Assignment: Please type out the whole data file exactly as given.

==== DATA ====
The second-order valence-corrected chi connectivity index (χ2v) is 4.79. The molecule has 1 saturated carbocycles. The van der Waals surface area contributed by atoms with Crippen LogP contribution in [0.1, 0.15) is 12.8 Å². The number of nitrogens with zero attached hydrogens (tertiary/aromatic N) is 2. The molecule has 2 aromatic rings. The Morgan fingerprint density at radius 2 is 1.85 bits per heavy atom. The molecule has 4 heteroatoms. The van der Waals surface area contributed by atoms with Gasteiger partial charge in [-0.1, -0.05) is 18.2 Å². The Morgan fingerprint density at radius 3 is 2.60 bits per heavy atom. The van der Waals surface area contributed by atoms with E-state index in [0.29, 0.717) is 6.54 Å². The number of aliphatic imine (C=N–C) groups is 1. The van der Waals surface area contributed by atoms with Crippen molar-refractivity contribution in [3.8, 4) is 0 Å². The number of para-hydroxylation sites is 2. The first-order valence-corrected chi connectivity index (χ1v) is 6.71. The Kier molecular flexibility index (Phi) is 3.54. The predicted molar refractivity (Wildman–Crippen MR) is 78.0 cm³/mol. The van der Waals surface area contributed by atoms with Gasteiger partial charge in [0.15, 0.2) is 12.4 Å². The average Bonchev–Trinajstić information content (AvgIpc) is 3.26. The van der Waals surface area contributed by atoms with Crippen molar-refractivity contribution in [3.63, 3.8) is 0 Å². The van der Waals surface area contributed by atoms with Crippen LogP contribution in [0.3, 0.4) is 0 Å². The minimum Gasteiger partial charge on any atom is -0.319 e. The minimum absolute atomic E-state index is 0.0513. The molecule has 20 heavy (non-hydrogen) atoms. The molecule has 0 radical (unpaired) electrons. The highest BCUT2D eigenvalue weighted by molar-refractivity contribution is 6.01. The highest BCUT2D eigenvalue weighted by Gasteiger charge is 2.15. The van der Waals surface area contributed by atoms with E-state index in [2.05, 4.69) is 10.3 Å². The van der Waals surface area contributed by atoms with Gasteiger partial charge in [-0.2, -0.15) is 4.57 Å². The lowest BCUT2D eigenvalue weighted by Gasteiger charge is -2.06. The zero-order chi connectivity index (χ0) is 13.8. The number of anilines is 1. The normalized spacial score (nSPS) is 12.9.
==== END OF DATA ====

The second-order valence-corrected chi connectivity index (χ2v) is 4.79. The molecule has 1 saturated carbocycles. The van der Waals surface area contributed by atoms with Crippen LogP contribution in [0.1, 0.15) is 12.8 Å². The number of nitrogens with zero attached hydrogens (tertiary/aromatic N) is 2. The molecule has 2 aromatic rings. The Morgan fingerprint density at radius 2 is 1.85 bits per heavy atom. The molecule has 4 heteroatoms. The van der Waals surface area contributed by atoms with Gasteiger partial charge in [-0.1, -0.05) is 18.2 Å². The Morgan fingerprint density at radius 3 is 2.60 bits per heavy atom. The van der Waals surface area contributed by atoms with E-state index in [0.29, 0.717) is 6.54 Å². The number of aliphatic imine (C=N–C) groups is 1. The van der Waals surface area contributed by atoms with Crippen molar-refractivity contribution in [3.8, 4) is 0 Å². The number of para-hydroxylation sites is 2. The first-order valence-corrected chi connectivity index (χ1v) is 6.71. The Kier molecular flexibility index (Phi) is 3.54. The predicted molar refractivity (Wildman–Crippen MR) is 78.0 cm³/mol. The van der Waals surface area contributed by atoms with Gasteiger partial charge in [0.15, 0.2) is 12.4 Å². The average Bonchev–Trinajstić information content (AvgIpc) is 3.26. The van der Waals surface area contributed by atoms with Crippen molar-refractivity contribution in [3.63, 3.8) is 0 Å². The van der Waals surface area contributed by atoms with Crippen LogP contribution in [0.3, 0.4) is 0 Å². The minimum Gasteiger partial charge on any atom is -0.319 e. The minimum absolute atomic E-state index is 0.0513. The molecule has 20 heavy (non-hydrogen) atoms. The molecule has 0 radical (unpaired) electrons. The highest BCUT2D eigenvalue weighted by molar-refractivity contribution is 6.01. The highest BCUT2D eigenvalue weighted by Gasteiger charge is 2.15. The van der Waals surface area contributed by atoms with E-state index in [2.05, 4.69) is 10.3 Å². The van der Waals surface area contributed by atoms with Gasteiger partial charge in [-0.2, -0.15) is 4.57 Å². The lowest BCUT2D eigenvalue weighted by Gasteiger charge is -2.06. The zero-order chi connectivity index (χ0) is 13.8. The number of anilines is 1. The normalized spacial score (nSPS) is 12.9.